Sunday School blogging: Can God Fix This?

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Dan Paden, on the badly misnamed No Blog of Significance, has posted notes from the latest lesson from the Sunday School class he teaches at Sheridan Road Baptist Church here in Tulsa: "Can God Fix This?" The lesson focuses on Hosea 14 and is a follow-up to last week's lesson, "Does God Want Me Back?"

Having plenty of blown opportunities and damaged relationships to my credit (or debit, I should say), this lesson piqued my interest. From the introduction:

Maybe you've broken things in your life that don't seem so easy to fix. Maybe you've broken hearts; maybe you've wrecked your financial future; maybe you've wrecked your health, or maybe destroyed your witness. Maybe you've broken things that can't be fixed with a little rubber hose. Is there any hope at all that your mess can be cleaned up?

You'll have to read the whole thing to find the answer.

Dan also has a post about Calvinists and Arminians, asking if anyone really takes credit for his own salvation. He discovers that J. I. Packer made the same point in his book Evangelism and the Sovereignty of God, a book I recently re-read. In the same post, he mentions that he has discovered a used bookshop with "a remarkable number of theological books," a shop he does not name. Dan (as if I didn't already have enough books, but anyway), I charge you to tell us where to find this treasure trove!

UPDATE: In the comments, Dan says it's the bookstore next to the dollar theater in the Fontana Shopping Center. That's Quicksilver Books, at the northwest corner of Fontana Shopping Center, off of 49th Street west of Memorial Drive.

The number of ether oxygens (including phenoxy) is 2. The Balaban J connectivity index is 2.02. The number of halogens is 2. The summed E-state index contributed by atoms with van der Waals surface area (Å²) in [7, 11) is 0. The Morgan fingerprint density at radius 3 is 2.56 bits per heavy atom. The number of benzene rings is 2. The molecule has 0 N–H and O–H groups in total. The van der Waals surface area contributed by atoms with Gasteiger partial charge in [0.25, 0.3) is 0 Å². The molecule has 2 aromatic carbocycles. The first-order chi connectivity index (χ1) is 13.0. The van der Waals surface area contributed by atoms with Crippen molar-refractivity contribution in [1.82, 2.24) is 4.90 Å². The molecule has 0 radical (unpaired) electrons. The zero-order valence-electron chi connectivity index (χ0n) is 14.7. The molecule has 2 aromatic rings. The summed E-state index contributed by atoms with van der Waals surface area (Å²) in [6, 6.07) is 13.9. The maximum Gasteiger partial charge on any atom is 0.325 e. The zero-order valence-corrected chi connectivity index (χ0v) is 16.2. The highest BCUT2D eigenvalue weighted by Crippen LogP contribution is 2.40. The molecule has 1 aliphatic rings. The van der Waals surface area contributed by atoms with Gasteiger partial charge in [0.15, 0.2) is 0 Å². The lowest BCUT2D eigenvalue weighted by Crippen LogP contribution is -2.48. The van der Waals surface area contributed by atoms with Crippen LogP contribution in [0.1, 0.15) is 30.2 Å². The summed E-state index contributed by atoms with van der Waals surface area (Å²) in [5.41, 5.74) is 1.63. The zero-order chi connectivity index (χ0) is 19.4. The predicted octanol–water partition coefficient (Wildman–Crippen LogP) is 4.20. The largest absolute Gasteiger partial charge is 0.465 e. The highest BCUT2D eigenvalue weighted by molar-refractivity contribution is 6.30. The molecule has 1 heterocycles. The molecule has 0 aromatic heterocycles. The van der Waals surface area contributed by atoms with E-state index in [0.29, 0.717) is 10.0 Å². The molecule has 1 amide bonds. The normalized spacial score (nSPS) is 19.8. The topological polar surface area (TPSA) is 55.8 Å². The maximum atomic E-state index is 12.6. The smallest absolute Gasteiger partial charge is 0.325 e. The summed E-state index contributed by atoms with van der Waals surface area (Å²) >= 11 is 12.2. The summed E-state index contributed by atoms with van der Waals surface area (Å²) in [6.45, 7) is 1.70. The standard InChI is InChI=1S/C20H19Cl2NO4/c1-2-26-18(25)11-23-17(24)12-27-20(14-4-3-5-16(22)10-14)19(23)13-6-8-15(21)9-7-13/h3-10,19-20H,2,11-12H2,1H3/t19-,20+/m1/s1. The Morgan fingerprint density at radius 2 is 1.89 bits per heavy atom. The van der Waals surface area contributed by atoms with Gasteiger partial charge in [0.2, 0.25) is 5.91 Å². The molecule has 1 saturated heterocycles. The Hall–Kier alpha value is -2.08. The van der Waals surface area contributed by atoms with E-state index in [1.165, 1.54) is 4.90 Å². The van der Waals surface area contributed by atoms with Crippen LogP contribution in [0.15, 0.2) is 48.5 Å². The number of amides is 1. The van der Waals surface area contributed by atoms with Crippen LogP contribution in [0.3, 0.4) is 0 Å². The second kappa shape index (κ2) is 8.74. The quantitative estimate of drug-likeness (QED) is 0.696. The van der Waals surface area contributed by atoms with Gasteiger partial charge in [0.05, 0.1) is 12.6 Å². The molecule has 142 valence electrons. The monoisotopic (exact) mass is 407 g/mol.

Dan Paden said:

I certainly appreciate the many kind words. I can't remember the name of the shop in question, but it is located in the Fontana shopping center, just to the west of the dollar theater--the name of which I can't remember either.

I can't recall a used bookseller having quite the number of theological books this one does. Usually, if I am looking for books, I do look for used first, but usually through Amazon's used books service. But we just happened to stumble onto this place, and I had about twenty minutes to peruse their selection. I could have very easily spent a hundred bucks, but I managed to hold myself to about twenty.

Dan, that's Quicksilver Books, right on the northwest corner of Fontana. I'd noticed it -- I sometimes pass it in the mornings, but never when it's been open. That's good to know.

It's out of town a ways, but there's a great bookstore for theological works just off of I-44 on Glenstone in Springfield, Missouri. It's called ABC Books.

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This page contains a single entry by Michael Bates published on March 1, 2005 10:09 PM.

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